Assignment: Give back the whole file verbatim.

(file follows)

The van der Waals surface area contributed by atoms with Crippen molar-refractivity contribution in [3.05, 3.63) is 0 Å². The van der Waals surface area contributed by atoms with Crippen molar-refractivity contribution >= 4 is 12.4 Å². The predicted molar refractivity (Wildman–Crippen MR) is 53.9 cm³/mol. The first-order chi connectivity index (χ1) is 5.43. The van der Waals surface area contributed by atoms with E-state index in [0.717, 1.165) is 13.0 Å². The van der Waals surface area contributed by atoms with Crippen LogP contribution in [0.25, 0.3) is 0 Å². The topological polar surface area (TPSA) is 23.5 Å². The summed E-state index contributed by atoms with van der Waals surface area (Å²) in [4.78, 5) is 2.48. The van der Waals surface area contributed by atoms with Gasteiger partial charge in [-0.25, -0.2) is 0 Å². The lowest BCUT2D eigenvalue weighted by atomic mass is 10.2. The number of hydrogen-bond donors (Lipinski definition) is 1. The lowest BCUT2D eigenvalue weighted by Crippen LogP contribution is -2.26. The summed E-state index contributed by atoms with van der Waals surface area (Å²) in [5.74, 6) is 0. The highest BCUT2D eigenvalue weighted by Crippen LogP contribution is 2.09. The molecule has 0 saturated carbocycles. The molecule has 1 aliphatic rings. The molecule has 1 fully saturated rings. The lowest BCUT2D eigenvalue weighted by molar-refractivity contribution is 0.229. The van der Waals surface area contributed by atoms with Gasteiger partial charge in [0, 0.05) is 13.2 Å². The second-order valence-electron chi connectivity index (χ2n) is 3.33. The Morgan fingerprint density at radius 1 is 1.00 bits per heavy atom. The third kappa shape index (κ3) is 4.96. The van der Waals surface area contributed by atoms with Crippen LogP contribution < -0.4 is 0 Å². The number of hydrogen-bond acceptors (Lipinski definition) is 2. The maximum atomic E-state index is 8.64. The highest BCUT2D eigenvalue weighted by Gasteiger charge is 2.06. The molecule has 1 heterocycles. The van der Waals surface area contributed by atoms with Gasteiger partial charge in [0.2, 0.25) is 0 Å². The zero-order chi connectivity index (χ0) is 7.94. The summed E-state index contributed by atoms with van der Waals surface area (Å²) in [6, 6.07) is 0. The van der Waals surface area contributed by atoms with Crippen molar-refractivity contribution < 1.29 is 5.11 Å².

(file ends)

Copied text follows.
The van der Waals surface area contributed by atoms with Crippen molar-refractivity contribution in [3.05, 3.63) is 0 Å². The van der Waals surface area contributed by atoms with Crippen molar-refractivity contribution >= 4 is 12.4 Å². The predicted molar refractivity (Wildman–Crippen MR) is 53.9 cm³/mol. The first-order chi connectivity index (χ1) is 5.43. The van der Waals surface area contributed by atoms with E-state index in [0.717, 1.165) is 13.0 Å². The van der Waals surface area contributed by atoms with Crippen LogP contribution in [0.25, 0.3) is 0 Å². The topological polar surface area (TPSA) is 23.5 Å². The summed E-state index contributed by atoms with van der Waals surface area (Å²) in [4.78, 5) is 2.48. The van der Waals surface area contributed by atoms with Gasteiger partial charge in [-0.25, -0.2) is 0 Å². The lowest BCUT2D eigenvalue weighted by atomic mass is 10.2. The number of hydrogen-bond donors (Lipinski definition) is 1. The lowest BCUT2D eigenvalue weighted by Crippen LogP contribution is -2.26. The summed E-state index contributed by atoms with van der Waals surface area (Å²) in [5.74, 6) is 0. The highest BCUT2D eigenvalue weighted by Crippen LogP contribution is 2.09. The molecule has 0 saturated carbocycles. The molecule has 1 aliphatic rings. The molecule has 1 fully saturated rings. The lowest BCUT2D eigenvalue weighted by molar-refractivity contribution is 0.229. The van der Waals surface area contributed by atoms with Gasteiger partial charge in [0, 0.05) is 13.2 Å². The second-order valence-electron chi connectivity index (χ2n) is 3.33. The Morgan fingerprint density at radius 1 is 1.00 bits per heavy atom. The third kappa shape index (κ3) is 4.96. The van der Waals surface area contributed by atoms with Crippen LogP contribution < -0.4 is 0 Å². The number of hydrogen-bond acceptors (Lipinski definition) is 2. The maximum atomic E-state index is 8.64. The highest BCUT2D eigenvalue weighted by Gasteiger charge is 2.06. The molecule has 1 heterocycles. The van der Waals surface area contributed by atoms with Gasteiger partial charge in [0.2, 0.25) is 0 Å². The zero-order chi connectivity index (χ0) is 7.94. The summed E-state index contributed by atoms with van der Waals surface area (Å²) in [6, 6.07) is 0. The van der Waals surface area contributed by atoms with Crippen molar-refractivity contribution < 1.29 is 5.11 Å².